Is it something to worry about? Maybe, maybe not. But small as it may seem… I think I might have a problem here.

Damn Knives.

Do you remember that Charmin commercial where there was the little girl practicing the piano with no success… until she puts the toilet paper on her fingers and all of a sudden she’s playing like she was Mozart?

That’s what my right ring finger looks like right now after a trip to the Emergency Room.

I was making steak and went to clean the chef’s knife after I cut it up. And then boy, did I ever cut it up. My finger, that is.

I called my friends Steve and Nichole over because I had nothing to dress the wound with, and it wouldn’t stop with the bleeding. So after a call to my stepfather, I decided to head to the ER.

By the time they got to me (around 10, and I got there at 8), the bleeding had stopped and what was left was a fingertip that looked like it had been split with an ax. The doctor gave me a tetanus shot and put some Dermabond on the wound, which was the only option, since stitches wouldn’t have really worked there.

So now, I’m wondering how I’m supposed to shower with this thing on, let alone cook or clean or type (which is proving to be quite difficult at the moment).

Update 9/25/07: Check out the picture. Yes, that’s a Taco Bell quesadilla in the background. :)

Didn’t Get It.

Well, the theatre just called, and I didn’t get the part. Can’t say as I’m surprised, but I certainly am disappointed.

Oh well.


I had an audition tonight. It was for a show I’ve always wanted to do called The Last Five Years, by Jason Robert Brown. It’s got everything I want in a show: it’s witty, challenging, and absolutely moving.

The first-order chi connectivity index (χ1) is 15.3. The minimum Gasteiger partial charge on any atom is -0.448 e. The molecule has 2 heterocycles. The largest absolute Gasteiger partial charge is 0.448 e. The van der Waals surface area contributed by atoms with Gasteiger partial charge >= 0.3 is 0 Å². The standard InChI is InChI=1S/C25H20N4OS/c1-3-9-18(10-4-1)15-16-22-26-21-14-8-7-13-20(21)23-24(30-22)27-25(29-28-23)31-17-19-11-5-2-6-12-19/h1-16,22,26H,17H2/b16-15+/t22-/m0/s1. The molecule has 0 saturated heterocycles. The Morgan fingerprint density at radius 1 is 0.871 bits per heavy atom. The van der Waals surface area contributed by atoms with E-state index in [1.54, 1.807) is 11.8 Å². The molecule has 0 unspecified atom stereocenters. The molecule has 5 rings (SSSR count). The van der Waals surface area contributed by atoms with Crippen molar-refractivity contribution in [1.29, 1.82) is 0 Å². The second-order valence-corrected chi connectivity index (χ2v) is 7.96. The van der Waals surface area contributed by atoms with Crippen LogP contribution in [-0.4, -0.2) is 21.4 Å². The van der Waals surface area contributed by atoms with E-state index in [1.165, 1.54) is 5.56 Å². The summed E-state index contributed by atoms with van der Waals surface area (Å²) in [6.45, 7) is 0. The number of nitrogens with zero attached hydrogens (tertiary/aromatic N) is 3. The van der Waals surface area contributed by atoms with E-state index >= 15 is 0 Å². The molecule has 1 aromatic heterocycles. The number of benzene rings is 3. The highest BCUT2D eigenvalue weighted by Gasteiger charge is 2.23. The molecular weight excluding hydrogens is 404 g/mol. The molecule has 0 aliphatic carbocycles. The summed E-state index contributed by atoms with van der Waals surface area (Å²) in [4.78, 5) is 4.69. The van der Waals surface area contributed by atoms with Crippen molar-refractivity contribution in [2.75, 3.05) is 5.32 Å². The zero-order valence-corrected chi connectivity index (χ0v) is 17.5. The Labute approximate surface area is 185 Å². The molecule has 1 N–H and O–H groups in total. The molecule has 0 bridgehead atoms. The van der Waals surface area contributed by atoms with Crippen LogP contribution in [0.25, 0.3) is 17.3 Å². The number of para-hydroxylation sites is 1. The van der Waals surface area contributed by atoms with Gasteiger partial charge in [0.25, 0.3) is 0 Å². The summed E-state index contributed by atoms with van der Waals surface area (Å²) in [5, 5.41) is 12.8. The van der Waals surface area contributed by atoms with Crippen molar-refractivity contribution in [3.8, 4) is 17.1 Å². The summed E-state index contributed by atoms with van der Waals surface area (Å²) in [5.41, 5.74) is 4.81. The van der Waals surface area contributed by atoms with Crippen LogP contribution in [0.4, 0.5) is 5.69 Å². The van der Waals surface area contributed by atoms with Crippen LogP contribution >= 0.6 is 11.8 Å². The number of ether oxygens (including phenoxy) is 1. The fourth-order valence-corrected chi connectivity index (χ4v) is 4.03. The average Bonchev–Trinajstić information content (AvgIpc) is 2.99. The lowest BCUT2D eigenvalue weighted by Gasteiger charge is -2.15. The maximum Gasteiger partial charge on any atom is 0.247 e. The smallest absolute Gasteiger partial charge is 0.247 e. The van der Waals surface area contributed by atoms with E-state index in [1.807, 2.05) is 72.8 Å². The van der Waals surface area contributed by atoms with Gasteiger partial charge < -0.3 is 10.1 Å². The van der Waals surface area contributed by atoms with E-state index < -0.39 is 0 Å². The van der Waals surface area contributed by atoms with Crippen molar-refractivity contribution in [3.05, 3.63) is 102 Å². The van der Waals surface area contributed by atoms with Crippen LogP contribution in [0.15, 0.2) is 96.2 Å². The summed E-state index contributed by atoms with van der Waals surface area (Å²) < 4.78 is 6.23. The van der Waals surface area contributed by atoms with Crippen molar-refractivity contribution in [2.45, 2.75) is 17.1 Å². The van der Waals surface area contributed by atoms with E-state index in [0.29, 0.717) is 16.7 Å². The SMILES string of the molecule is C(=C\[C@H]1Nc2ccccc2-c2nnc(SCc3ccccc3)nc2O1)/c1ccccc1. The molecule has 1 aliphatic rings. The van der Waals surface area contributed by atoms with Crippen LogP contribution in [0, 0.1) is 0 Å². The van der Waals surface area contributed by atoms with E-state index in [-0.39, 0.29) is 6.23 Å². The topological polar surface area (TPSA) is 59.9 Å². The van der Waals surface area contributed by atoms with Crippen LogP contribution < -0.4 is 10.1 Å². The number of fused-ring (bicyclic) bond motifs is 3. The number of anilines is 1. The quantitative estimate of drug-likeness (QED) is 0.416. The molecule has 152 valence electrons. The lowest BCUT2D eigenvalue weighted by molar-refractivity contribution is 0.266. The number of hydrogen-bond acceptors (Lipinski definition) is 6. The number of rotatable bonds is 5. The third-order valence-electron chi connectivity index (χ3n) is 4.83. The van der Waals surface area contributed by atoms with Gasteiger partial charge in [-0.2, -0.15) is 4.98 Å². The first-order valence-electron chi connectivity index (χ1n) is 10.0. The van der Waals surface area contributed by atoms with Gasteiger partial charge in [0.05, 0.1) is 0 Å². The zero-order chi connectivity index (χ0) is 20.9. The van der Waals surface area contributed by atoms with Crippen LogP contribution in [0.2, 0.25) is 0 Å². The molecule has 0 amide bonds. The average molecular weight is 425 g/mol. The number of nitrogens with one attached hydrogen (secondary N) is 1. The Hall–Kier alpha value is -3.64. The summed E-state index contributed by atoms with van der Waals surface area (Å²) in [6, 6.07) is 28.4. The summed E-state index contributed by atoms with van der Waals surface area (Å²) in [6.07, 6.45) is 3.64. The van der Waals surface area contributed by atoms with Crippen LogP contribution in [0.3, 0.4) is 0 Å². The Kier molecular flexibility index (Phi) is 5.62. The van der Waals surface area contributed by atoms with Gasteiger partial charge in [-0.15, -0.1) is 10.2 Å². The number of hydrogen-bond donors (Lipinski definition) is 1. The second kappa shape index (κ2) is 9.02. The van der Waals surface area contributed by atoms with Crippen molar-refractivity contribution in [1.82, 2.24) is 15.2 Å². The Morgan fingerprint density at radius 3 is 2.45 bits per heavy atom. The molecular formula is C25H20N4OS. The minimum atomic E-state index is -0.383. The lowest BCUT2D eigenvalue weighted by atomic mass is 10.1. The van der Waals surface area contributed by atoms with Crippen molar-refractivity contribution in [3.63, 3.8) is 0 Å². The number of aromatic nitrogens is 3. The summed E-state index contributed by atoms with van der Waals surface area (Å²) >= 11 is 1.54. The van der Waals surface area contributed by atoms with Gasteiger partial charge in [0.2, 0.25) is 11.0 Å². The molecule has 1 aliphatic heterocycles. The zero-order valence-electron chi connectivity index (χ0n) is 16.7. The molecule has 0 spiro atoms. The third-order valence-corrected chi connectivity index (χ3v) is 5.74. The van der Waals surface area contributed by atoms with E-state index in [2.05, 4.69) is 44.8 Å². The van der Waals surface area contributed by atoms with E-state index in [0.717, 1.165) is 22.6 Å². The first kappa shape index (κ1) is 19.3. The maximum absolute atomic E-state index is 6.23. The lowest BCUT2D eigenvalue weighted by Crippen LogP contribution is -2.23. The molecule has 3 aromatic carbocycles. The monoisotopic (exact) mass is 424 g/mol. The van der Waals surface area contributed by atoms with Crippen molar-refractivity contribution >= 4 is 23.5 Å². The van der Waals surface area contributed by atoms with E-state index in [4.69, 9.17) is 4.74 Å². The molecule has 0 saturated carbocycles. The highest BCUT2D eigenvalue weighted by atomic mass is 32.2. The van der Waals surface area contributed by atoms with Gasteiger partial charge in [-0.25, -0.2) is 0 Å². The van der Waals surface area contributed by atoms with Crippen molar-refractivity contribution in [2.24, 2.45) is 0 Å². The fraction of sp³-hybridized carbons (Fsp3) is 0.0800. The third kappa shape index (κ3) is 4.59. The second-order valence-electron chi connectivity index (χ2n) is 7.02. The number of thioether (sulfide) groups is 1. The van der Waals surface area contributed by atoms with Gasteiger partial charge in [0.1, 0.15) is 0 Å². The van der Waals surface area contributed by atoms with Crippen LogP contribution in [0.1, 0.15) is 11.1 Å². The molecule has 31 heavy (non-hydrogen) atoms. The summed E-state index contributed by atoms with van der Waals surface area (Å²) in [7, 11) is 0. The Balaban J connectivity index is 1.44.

I think that my audition went very well—as well as could be expected, given the relative inexperience of the teenage rather young accompanist. I sang quite well and felt quite good about the whole ordeal. They told me that I could come back and sing again tomorrow and there will be callbacks later in the week.

Here’s the thing that’ll most likely prevent me from getting the part, though: My looks. That’s not to say that I’m not good-looking enough. It’s simply that the character I’m auditioning for is, well… well, he’s Jewish. And I’m SO not. I don’t even remotely look Jewish, if you consider the traditional stereotypes. It’s not that there aren’t Jewish people who look like me, but the character’s name is Wellerstein, which would imply that it’s a German origin, and I definitely don’t look like that.

But if they can rationalize it enough, I think it’d be a really great opportunity and I know, I just know, that if I get it I’ll absolutely knock it out of the park.

Keep me in your thoughts. I could really use this thing right now.

Counting the Grays

I’ve been reading quite a bit in the last several days, trying to catch up on my re-reads of all of the Harry Potter books so that I can get to its conclusion, which has been kindly awaiting me on the bookshelf, slowly pulsing a golden glow and calling to me every once in a while.

I ran into an interesting problem today at work: after all of the reading I had done over the last few days (I spent hours at it nonstop over the weekend), I couldn’t see—in the sense that I simply couldn’t get my eyes to focus on my computer screen. Perhaps this was because it was further away than the books I’d been reading, or perhaps it was because the text on my laptop screen is generally smaller than the books I’d been reading, but whatever it was, nothing would come into focus. I finally decided that perhaps it was best if I head home and rest my eyes or take a nap or something (something that will be taking place as soon as I finish this post and eat lunch).

On my way home, though, I decided to try something. I stopped in at Walgreens and bought my first-ever pair of—gulp—reading glasses. If it was simply that my eyes were overworked and tired, perhaps reading glasses would help me to relieve that strain. And sure enough, these things are awesome. Yes, it’s a little strange what happens when I take them off (having never really worn any kind of glasses, besides a short stint when I played baseball and the doctors thought that they’d help my depth perception—they didn’t), but for reading up close or working on my computer, I think these things are going to get a lot of use.